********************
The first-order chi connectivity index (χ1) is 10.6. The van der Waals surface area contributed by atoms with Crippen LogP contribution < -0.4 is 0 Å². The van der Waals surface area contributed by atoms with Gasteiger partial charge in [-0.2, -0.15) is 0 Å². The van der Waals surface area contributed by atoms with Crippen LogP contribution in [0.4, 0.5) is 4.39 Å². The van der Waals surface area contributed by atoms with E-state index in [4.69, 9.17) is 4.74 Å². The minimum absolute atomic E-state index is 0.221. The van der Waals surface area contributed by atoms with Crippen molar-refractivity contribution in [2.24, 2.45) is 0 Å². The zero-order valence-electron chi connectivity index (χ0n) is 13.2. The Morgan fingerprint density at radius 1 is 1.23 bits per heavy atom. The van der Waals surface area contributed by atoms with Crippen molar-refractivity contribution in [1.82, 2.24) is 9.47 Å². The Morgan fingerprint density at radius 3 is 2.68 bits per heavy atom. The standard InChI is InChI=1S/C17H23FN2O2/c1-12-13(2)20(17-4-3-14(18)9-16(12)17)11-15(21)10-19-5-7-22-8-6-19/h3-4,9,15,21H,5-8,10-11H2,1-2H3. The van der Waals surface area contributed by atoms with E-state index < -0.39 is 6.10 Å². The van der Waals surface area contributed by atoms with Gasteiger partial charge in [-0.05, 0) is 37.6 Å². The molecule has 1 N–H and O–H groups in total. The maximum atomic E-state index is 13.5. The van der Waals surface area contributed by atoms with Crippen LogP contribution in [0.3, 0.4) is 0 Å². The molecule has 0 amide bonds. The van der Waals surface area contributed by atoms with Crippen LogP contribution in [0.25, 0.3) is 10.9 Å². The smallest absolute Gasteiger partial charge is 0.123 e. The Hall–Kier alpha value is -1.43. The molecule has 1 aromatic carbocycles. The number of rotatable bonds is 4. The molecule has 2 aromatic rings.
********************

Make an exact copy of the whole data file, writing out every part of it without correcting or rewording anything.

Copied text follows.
The first-order chi connectivity index (χ1) is 10.6. The van der Waals surface area contributed by atoms with Crippen LogP contribution < -0.4 is 0 Å². The van der Waals surface area contributed by atoms with Gasteiger partial charge in [-0.2, -0.15) is 0 Å². The van der Waals surface area contributed by atoms with Crippen LogP contribution in [0.4, 0.5) is 4.39 Å². The van der Waals surface area contributed by atoms with E-state index in [4.69, 9.17) is 4.74 Å². The minimum absolute atomic E-state index is 0.221. The van der Waals surface area contributed by atoms with Crippen molar-refractivity contribution in [2.24, 2.45) is 0 Å². The zero-order valence-electron chi connectivity index (χ0n) is 13.2. The Morgan fingerprint density at radius 1 is 1.23 bits per heavy atom. The van der Waals surface area contributed by atoms with Crippen molar-refractivity contribution in [1.82, 2.24) is 9.47 Å². The Morgan fingerprint density at radius 3 is 2.68 bits per heavy atom. The standard InChI is InChI=1S/C17H23FN2O2/c1-12-13(2)20(17-4-3-14(18)9-16(12)17)11-15(21)10-19-5-7-22-8-6-19/h3-4,9,15,21H,5-8,10-11H2,1-2H3. The van der Waals surface area contributed by atoms with E-state index < -0.39 is 6.10 Å². The van der Waals surface area contributed by atoms with Gasteiger partial charge in [-0.05, 0) is 37.6 Å². The molecule has 1 N–H and O–H groups in total. The maximum atomic E-state index is 13.5. The van der Waals surface area contributed by atoms with Crippen LogP contribution in [0.3, 0.4) is 0 Å². The molecule has 0 amide bonds. The van der Waals surface area contributed by atoms with Crippen LogP contribution in [0.25, 0.3) is 10.9 Å². The smallest absolute Gasteiger partial charge is 0.123 e. The Hall–Kier alpha value is -1.43. The molecule has 1 aromatic carbocycles. The number of rotatable bonds is 4. The molecule has 2 aromatic rings.